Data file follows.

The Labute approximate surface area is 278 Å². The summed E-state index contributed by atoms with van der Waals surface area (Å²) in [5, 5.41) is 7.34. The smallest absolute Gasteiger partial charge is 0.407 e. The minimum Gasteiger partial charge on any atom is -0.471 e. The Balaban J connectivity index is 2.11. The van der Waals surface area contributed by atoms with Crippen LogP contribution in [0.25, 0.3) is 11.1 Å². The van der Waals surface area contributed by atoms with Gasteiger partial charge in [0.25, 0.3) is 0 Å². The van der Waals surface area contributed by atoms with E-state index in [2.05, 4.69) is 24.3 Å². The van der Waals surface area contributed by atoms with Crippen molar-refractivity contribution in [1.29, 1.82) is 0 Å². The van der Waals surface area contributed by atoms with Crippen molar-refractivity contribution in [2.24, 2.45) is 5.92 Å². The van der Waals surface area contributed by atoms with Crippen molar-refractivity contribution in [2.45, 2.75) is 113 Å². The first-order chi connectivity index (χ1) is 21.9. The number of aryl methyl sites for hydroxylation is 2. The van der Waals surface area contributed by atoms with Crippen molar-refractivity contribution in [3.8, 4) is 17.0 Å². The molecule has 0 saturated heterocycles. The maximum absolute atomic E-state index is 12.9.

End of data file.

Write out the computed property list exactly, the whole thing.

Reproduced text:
The Labute approximate surface area is 278 Å². The summed E-state index contributed by atoms with van der Waals surface area (Å²) in [5, 5.41) is 7.34. The smallest absolute Gasteiger partial charge is 0.407 e. The minimum Gasteiger partial charge on any atom is -0.471 e. The Balaban J connectivity index is 2.11. The van der Waals surface area contributed by atoms with Crippen LogP contribution in [0.25, 0.3) is 11.1 Å². The van der Waals surface area contributed by atoms with Gasteiger partial charge in [0.25, 0.3) is 0 Å². The van der Waals surface area contributed by atoms with E-state index in [2.05, 4.69) is 24.3 Å². The van der Waals surface area contributed by atoms with Crippen molar-refractivity contribution in [1.29, 1.82) is 0 Å². The van der Waals surface area contributed by atoms with Crippen molar-refractivity contribution in [2.24, 2.45) is 5.92 Å². The van der Waals surface area contributed by atoms with Crippen molar-refractivity contribution in [2.45, 2.75) is 113 Å². The first-order chi connectivity index (χ1) is 21.9. The number of aryl methyl sites for hydroxylation is 2. The van der Waals surface area contributed by atoms with Crippen molar-refractivity contribution in [3.8, 4) is 17.0 Å². The molecule has 0 saturated heterocycles. The maximum absolute atomic E-state index is 12.9.